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Eugene Domack

Antarctic Warming Leads to Crab Migration

Domack Co-authors paper in Proceedings B

By Vige Barrie  |  Contact Eugene Domack
Posted September 7, 2011
Tags Antarctica Eugene Domack Faculty Geosciences LARISSA Larsen Ice Shelf

A paper co-authored by Geosciences Professor Eugene Domack that demonstrates how rising temperatures in the Antarctic margin have allowed an invasive species to decimate the existing marine life was published on Sept. 7 in the British journal  Proceedings B, the Royal Society's flagship biological research journal. Titled “A large population of king crabs in Palmer Deep on the West Antarctic Peninsula shelf and potential invasive impacts,” the paper resulted from a project for which Domack, the J. W. Johnson Family Professor of Environmental Studies,  served as project  leader.

 

The discovery began during a 2010 Antarctic cruise led by Domack as part of the  LARISSA campaign, a National Science Foundation funded initiative that has brought an international, interdisciplinary team together to address a significant regional problem with global change implications, the abrupt environmental change in Antarctica's Larsen Ice Shelf System.

 

In discussing the paper, Domack explained that, “As the Antarctic began to chill 34 million years ago, the cooling ocean temperatures eventually got so cold that crabs could no longer tolerate the temperatures. When the temperature got below about 1.0 degree C, crabs can no longer metabolize Mg ions for blood and circulation, preventing them from reproducing. Hence the Antarctic bottom marine food web evolved in the absence of such predators. For some 20 million years there is absolutely no sign of them in the fossil record.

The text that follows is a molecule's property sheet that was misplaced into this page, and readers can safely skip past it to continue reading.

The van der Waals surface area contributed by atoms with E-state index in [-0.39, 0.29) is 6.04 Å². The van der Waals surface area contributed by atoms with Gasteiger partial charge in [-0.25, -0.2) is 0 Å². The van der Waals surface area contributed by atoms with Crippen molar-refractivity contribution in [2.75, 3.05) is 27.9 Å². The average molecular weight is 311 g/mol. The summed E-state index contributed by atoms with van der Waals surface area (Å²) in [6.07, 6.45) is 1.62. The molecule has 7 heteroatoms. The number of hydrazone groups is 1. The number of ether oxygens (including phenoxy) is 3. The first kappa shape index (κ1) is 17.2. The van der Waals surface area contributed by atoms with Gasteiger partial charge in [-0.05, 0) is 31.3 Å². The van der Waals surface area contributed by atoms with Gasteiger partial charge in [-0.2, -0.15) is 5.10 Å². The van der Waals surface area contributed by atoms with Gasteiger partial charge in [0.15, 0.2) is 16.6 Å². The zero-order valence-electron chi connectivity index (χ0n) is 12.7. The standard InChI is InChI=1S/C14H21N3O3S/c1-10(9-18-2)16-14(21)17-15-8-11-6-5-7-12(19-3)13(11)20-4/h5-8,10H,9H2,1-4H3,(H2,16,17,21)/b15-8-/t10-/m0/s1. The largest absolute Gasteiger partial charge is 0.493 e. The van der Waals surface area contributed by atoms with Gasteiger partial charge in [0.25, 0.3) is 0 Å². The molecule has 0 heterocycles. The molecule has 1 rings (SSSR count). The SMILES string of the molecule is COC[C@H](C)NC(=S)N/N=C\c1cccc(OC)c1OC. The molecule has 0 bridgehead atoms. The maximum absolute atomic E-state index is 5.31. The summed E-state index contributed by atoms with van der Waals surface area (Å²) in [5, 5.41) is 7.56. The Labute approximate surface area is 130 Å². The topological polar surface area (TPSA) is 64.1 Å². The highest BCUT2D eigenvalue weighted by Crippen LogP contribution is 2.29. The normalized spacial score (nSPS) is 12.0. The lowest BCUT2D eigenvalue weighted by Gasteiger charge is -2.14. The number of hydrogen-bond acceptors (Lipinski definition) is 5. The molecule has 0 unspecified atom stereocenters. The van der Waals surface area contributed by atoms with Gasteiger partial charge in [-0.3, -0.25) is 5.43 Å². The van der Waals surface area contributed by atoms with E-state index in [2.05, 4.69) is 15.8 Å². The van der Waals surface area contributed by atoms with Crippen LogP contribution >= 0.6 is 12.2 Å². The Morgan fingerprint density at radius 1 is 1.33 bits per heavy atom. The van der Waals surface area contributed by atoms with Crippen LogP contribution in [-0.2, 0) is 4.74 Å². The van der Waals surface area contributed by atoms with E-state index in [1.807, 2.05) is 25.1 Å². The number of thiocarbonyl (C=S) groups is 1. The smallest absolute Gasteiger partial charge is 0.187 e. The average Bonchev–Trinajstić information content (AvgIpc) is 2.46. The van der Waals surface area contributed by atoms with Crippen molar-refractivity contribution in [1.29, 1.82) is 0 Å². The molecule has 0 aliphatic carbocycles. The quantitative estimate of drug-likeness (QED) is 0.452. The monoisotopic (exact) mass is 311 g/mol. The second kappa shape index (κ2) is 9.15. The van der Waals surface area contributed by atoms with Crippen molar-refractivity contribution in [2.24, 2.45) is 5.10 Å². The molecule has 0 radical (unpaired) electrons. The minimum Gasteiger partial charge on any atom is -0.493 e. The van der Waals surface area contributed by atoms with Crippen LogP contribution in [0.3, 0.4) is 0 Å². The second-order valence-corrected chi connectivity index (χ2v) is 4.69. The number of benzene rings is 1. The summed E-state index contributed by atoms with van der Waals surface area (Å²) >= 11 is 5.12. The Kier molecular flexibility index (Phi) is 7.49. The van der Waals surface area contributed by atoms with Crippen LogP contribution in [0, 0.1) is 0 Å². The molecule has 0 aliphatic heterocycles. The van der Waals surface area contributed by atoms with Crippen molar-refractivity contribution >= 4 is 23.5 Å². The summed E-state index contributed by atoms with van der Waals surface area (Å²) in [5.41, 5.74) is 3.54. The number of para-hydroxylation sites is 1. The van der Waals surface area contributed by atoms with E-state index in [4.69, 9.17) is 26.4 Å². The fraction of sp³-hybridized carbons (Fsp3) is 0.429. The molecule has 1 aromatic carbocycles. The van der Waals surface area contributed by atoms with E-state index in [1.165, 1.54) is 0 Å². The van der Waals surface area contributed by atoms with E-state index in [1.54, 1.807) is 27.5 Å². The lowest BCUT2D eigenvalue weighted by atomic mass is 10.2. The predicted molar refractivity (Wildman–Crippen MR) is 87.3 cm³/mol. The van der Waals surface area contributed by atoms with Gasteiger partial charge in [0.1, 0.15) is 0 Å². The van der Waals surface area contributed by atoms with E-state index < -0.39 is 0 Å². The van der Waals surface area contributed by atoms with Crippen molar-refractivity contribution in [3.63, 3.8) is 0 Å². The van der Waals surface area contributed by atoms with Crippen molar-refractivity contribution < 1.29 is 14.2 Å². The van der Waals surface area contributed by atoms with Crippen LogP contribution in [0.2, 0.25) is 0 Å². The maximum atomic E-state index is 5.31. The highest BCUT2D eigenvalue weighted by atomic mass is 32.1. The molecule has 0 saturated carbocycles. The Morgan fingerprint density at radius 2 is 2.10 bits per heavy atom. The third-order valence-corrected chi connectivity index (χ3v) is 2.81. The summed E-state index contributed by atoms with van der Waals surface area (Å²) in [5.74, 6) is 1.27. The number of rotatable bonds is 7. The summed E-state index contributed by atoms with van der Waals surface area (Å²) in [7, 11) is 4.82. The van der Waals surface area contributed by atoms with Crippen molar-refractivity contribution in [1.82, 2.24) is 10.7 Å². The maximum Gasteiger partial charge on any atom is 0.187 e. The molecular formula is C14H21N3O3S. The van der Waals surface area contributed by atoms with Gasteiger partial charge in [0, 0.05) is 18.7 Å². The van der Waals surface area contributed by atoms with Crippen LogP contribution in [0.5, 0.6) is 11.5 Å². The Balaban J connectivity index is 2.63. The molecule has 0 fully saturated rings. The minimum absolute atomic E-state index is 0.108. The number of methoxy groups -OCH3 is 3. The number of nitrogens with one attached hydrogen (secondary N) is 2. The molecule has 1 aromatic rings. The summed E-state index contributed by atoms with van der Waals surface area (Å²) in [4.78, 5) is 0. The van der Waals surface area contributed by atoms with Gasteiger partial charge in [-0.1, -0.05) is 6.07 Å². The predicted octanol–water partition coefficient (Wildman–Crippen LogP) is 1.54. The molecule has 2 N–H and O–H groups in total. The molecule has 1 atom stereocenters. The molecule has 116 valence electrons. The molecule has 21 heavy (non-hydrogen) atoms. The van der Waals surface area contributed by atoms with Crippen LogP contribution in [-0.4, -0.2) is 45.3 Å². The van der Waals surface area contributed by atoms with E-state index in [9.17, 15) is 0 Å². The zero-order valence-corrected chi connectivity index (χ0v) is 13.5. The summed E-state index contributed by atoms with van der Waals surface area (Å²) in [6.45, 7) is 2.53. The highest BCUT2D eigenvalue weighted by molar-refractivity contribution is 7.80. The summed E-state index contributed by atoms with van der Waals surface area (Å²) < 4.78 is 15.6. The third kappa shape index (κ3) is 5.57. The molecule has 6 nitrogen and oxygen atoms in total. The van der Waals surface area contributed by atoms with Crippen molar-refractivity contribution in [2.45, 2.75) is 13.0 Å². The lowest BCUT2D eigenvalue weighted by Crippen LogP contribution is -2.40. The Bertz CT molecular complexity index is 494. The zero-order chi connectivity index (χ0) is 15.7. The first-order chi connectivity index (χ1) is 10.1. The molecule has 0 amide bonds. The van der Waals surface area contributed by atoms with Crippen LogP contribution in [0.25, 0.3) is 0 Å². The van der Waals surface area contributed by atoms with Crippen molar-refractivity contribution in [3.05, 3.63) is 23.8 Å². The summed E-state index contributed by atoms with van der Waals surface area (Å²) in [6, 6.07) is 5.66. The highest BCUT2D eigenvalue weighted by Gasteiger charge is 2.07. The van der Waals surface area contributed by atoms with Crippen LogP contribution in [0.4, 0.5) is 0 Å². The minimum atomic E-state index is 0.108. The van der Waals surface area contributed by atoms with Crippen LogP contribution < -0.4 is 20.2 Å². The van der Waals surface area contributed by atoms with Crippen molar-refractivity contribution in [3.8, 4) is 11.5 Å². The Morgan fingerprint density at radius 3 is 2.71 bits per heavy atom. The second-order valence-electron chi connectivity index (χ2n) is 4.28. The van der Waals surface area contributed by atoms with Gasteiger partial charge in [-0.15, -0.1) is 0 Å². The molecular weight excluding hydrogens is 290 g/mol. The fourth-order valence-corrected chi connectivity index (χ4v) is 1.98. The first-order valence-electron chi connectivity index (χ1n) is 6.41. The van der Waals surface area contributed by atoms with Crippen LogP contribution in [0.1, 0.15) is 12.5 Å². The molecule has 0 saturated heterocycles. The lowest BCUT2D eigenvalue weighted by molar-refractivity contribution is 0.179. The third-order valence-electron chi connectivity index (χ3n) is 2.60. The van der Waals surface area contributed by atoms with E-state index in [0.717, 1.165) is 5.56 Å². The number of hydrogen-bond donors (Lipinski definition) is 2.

“We and others have observed that the water temperatures have been warming on and across the Antarctic margin for several decades, and biologists have predicted for some time that this might precipitate the return of crabs. In fact they have been observed approaching the continent but never quite on the shelf---until last year.

 

“We took some bottom photos of a region (the Palmer Deep) in 1998 and wondered why there was no sign of any organisms in the area. It was as if the bottom had been swept clean of any animals. With a remotely operated underwater vehicle we examined the area and out of the darkness came the red crabs, thousands of them. It is obvious that they have returned and are eating everything in sight. There is no adaptation to prevent them from doing so by the normal benthic communities, which are clearly threatened if they continue to spread, as they surely must be doing,” Domack concluded.

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